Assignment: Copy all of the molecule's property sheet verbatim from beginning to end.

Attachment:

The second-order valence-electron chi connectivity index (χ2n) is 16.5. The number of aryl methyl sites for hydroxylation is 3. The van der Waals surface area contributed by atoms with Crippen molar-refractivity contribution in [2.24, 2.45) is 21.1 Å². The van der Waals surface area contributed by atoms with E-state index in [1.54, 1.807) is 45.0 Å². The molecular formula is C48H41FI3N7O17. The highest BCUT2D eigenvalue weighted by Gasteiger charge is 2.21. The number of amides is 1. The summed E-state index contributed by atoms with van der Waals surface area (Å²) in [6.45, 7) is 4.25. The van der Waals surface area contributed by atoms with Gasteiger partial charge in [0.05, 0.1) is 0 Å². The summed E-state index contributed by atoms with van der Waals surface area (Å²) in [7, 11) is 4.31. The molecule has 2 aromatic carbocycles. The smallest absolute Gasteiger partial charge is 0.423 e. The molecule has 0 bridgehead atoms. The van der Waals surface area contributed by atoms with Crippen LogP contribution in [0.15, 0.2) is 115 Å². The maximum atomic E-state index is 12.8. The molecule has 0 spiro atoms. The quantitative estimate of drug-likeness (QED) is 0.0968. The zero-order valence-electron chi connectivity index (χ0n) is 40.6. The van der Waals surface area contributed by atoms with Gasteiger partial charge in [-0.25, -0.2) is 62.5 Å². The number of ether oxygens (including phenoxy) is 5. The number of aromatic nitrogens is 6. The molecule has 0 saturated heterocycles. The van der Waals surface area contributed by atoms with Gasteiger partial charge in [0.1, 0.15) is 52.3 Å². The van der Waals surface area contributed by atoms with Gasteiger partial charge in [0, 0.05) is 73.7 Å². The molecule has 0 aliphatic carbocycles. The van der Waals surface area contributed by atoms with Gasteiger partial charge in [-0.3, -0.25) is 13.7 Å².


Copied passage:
The second-order valence-electron chi connectivity index (χ2n) is 16.5. The number of aryl methyl sites for hydroxylation is 3. The van der Waals surface area contributed by atoms with Crippen molar-refractivity contribution in [2.24, 2.45) is 21.1 Å². The van der Waals surface area contributed by atoms with E-state index in [1.54, 1.807) is 45.0 Å². The molecular formula is C48H41FI3N7O17. The highest BCUT2D eigenvalue weighted by Gasteiger charge is 2.21. The number of amides is 1. The summed E-state index contributed by atoms with van der Waals surface area (Å²) in [6.45, 7) is 4.25. The van der Waals surface area contributed by atoms with Gasteiger partial charge in [0.05, 0.1) is 0 Å². The summed E-state index contributed by atoms with van der Waals surface area (Å²) in [7, 11) is 4.31. The molecule has 2 aromatic carbocycles. The smallest absolute Gasteiger partial charge is 0.423 e. The molecule has 0 bridgehead atoms. The van der Waals surface area contributed by atoms with Crippen LogP contribution in [0.15, 0.2) is 115 Å². The maximum atomic E-state index is 12.8. The molecule has 0 spiro atoms. The quantitative estimate of drug-likeness (QED) is 0.0968. The zero-order valence-electron chi connectivity index (χ0n) is 40.6. The van der Waals surface area contributed by atoms with Gasteiger partial charge in [-0.25, -0.2) is 62.5 Å². The number of ether oxygens (including phenoxy) is 5. The number of aromatic nitrogens is 6. The molecule has 0 saturated heterocycles. The van der Waals surface area contributed by atoms with Gasteiger partial charge in [0.1, 0.15) is 52.3 Å². The van der Waals surface area contributed by atoms with Gasteiger partial charge in [0, 0.05) is 73.7 Å². The molecule has 0 aliphatic carbocycles. The van der Waals surface area contributed by atoms with Gasteiger partial charge in [-0.3, -0.25) is 13.7 Å².